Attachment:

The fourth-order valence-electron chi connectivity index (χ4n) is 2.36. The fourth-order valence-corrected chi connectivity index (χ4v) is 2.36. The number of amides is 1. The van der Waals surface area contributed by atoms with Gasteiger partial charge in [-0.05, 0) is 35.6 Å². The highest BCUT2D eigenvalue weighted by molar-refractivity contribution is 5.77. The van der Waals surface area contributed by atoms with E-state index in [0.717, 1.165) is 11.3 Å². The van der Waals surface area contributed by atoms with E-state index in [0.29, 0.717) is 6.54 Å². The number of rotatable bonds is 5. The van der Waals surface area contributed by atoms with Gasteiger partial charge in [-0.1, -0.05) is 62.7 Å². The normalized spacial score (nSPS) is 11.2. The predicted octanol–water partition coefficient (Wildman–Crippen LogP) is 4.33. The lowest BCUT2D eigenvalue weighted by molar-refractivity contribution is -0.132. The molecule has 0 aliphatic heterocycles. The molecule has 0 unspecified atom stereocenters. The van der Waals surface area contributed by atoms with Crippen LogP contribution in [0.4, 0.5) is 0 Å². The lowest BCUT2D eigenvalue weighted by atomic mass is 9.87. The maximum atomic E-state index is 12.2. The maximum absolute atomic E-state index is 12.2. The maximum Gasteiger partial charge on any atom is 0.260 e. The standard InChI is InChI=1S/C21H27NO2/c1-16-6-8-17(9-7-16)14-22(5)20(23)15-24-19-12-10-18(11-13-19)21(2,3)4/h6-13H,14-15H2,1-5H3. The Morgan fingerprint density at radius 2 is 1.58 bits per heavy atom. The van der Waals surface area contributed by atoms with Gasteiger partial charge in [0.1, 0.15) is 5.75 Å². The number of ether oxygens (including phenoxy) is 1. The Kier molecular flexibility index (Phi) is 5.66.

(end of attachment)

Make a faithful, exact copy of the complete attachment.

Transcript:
The fourth-order valence-electron chi connectivity index (χ4n) is 2.36. The fourth-order valence-corrected chi connectivity index (χ4v) is 2.36. The number of amides is 1. The van der Waals surface area contributed by atoms with Gasteiger partial charge in [-0.05, 0) is 35.6 Å². The highest BCUT2D eigenvalue weighted by molar-refractivity contribution is 5.77. The van der Waals surface area contributed by atoms with E-state index in [0.717, 1.165) is 11.3 Å². The van der Waals surface area contributed by atoms with E-state index in [0.29, 0.717) is 6.54 Å². The number of rotatable bonds is 5. The van der Waals surface area contributed by atoms with Gasteiger partial charge in [-0.1, -0.05) is 62.7 Å². The normalized spacial score (nSPS) is 11.2. The predicted octanol–water partition coefficient (Wildman–Crippen LogP) is 4.33. The lowest BCUT2D eigenvalue weighted by molar-refractivity contribution is -0.132. The molecule has 0 aliphatic heterocycles. The molecule has 0 unspecified atom stereocenters. The van der Waals surface area contributed by atoms with Crippen LogP contribution in [0.4, 0.5) is 0 Å². The lowest BCUT2D eigenvalue weighted by atomic mass is 9.87. The maximum atomic E-state index is 12.2. The maximum absolute atomic E-state index is 12.2. The maximum Gasteiger partial charge on any atom is 0.260 e. The standard InChI is InChI=1S/C21H27NO2/c1-16-6-8-17(9-7-16)14-22(5)20(23)15-24-19-12-10-18(11-13-19)21(2,3)4/h6-13H,14-15H2,1-5H3. The Morgan fingerprint density at radius 2 is 1.58 bits per heavy atom. The van der Waals surface area contributed by atoms with Gasteiger partial charge in [0.1, 0.15) is 5.75 Å². The number of ether oxygens (including phenoxy) is 1. The Kier molecular flexibility index (Phi) is 5.66.